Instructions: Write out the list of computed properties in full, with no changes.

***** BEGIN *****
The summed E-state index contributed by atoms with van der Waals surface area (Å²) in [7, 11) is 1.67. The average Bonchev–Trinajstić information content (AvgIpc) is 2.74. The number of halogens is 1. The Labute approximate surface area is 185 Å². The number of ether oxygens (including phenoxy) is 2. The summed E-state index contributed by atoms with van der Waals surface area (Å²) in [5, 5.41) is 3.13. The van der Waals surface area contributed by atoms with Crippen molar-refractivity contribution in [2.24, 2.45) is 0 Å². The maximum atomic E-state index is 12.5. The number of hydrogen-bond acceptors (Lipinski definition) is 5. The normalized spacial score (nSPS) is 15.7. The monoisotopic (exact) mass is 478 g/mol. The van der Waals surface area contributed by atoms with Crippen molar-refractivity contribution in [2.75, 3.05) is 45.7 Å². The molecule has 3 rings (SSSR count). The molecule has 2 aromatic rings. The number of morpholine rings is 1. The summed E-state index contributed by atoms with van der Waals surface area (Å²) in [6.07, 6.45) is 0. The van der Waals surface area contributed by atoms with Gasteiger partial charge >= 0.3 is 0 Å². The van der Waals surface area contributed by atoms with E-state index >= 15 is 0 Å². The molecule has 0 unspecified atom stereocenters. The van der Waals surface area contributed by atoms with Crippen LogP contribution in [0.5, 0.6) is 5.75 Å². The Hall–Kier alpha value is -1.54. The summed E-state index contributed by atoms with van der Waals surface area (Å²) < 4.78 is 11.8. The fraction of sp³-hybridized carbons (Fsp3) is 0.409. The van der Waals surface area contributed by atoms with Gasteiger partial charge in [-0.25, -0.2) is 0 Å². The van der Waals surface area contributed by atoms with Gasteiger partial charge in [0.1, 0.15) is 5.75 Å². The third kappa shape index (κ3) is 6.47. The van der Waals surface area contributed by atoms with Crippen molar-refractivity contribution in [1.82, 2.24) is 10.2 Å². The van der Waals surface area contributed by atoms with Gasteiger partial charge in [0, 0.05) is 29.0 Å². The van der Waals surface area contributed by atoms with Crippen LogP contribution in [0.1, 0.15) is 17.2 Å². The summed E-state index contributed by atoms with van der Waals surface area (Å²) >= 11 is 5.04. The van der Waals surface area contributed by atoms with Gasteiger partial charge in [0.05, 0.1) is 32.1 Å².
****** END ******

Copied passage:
The summed E-state index contributed by atoms with van der Waals surface area (Å²) in [7, 11) is 1.67. The average Bonchev–Trinajstić information content (AvgIpc) is 2.74. The number of halogens is 1. The Labute approximate surface area is 185 Å². The number of ether oxygens (including phenoxy) is 2. The summed E-state index contributed by atoms with van der Waals surface area (Å²) in [5, 5.41) is 3.13. The van der Waals surface area contributed by atoms with Crippen molar-refractivity contribution in [2.24, 2.45) is 0 Å². The maximum atomic E-state index is 12.5. The number of hydrogen-bond acceptors (Lipinski definition) is 5. The normalized spacial score (nSPS) is 15.7. The monoisotopic (exact) mass is 478 g/mol. The van der Waals surface area contributed by atoms with Crippen molar-refractivity contribution in [2.75, 3.05) is 45.7 Å². The molecule has 3 rings (SSSR count). The molecule has 2 aromatic rings. The number of morpholine rings is 1. The summed E-state index contributed by atoms with van der Waals surface area (Å²) in [6.07, 6.45) is 0. The van der Waals surface area contributed by atoms with Gasteiger partial charge >= 0.3 is 0 Å². The van der Waals surface area contributed by atoms with E-state index >= 15 is 0 Å². The molecule has 0 unspecified atom stereocenters. The van der Waals surface area contributed by atoms with Crippen LogP contribution in [0.5, 0.6) is 5.75 Å². The Hall–Kier alpha value is -1.54. The summed E-state index contributed by atoms with van der Waals surface area (Å²) < 4.78 is 11.8. The fraction of sp³-hybridized carbons (Fsp3) is 0.409. The van der Waals surface area contributed by atoms with Gasteiger partial charge in [-0.25, -0.2) is 0 Å². The van der Waals surface area contributed by atoms with Gasteiger partial charge in [0.1, 0.15) is 5.75 Å². The third kappa shape index (κ3) is 6.47. The van der Waals surface area contributed by atoms with Crippen molar-refractivity contribution in [1.82, 2.24) is 10.2 Å². The van der Waals surface area contributed by atoms with Gasteiger partial charge in [0, 0.05) is 29.0 Å². The van der Waals surface area contributed by atoms with Crippen LogP contribution in [0.1, 0.15) is 17.2 Å². The summed E-state index contributed by atoms with van der Waals surface area (Å²) >= 11 is 5.04. The van der Waals surface area contributed by atoms with Gasteiger partial charge in [0.05, 0.1) is 32.1 Å².